Two other aspects which the presumption of innocence is dependent on is the reliability of the statement of events of the accused and the way in which the surrounding context may or may not affect the way the accused is perceived by the judiciary and/or a panel of jurors. The Labour Party is also guilty of having done whatever it could to misinform the public about the Vitals inquiry, so we can exclude shedding any tears for the way they may be perceived by the judiciary or a jury when they are the ones who tarnished their own names with their actions. More about the reliability of the accused by way of an example below.

The ‘I don’t know him from Adam’ defence

In 1996, a Dutch national who was allegedly involved with organised crime filed an ECHR case after he was found guilty by a local court for his role in the storage of weapons in a house in Amsterdam. A police raid had yielded “93kg of cocaine, three sub-machine guns, a gun silencer, two bayonets, ten live hand grenades, fifty-six kilograms of Iremite high explosive, eight bolt-action rifles, nine automatic pistols, two revolvers, seven sawn-off shotguns and nearly twenty-seven thousand rounds of live ammunition”.

The house did not belong to the accused, though additional evidence attesting to his presence there (including fingerprints on the bags which were used to transport weapons) was unearthed. An anonymous witness also linked the accused to the crimes which were uncovered by tipping off the police about his link to the organised criminal group in question.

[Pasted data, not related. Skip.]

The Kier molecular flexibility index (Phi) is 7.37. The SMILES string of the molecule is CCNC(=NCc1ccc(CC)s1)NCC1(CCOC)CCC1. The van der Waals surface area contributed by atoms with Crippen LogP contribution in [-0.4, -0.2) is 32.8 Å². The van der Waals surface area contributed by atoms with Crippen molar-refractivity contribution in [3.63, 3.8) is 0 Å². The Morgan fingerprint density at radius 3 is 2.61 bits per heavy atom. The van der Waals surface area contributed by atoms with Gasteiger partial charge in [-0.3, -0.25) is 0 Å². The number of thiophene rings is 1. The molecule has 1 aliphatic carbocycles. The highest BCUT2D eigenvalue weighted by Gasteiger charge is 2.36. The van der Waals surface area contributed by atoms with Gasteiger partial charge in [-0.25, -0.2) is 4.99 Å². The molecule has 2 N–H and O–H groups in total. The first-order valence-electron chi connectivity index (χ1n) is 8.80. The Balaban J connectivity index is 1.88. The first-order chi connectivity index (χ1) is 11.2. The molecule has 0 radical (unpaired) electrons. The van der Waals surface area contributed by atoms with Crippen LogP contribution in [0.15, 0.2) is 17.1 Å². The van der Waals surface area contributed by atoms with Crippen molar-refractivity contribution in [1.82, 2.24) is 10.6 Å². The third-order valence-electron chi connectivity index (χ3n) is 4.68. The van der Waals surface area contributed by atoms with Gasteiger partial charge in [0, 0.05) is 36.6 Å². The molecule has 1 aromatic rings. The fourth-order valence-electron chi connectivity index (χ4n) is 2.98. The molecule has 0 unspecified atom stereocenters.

In his complaint with the ECHR, the applicant had argued that, besides the court’s reliance on a verified testimony from an anonymous witness, his right to be presumed innocent had been prejudiced by his country’s court of appeal.

One of the statements the applicant made in his defence was that he did not know another individual who was caught trafficking cocaine and was a key witness in the case. The court dismissed the applicant’s denial because the evidence overwhelmingly refuted the claim, leading the applicant to then argue that he had suffered a breach of his right to be presumed innocent since his claim of innocence was instead used against him in his conviction.

The ECHR declared the Dutch national’s application inadmissible. The European court acknowledged that “the drawing of adverse inferences from a statement by an accused which is found to be untrue cannot be excluded” – in other words, if you lie, do not expect your prosecutors to simply continue assuming you are innocent, especially if an explanation of your actions is clearly in order but is instead found lacking. Like, for example, in a situation where your fingerprints are all over a house full of weapons and drugs, or a dirty deal that led to the obvious decline of the healthcare sector of an entire country.

It is a well-documented fact that the Labour Party has done everything one could possibly do to not only prevent the truth about the hospitals deal from coming out but actively cover up collusion, corruption, and bribery to name but a few. The same individuals and companies who are set to be dragged out in front of court at the end of May are the ones whose signatures are on every document which led us here.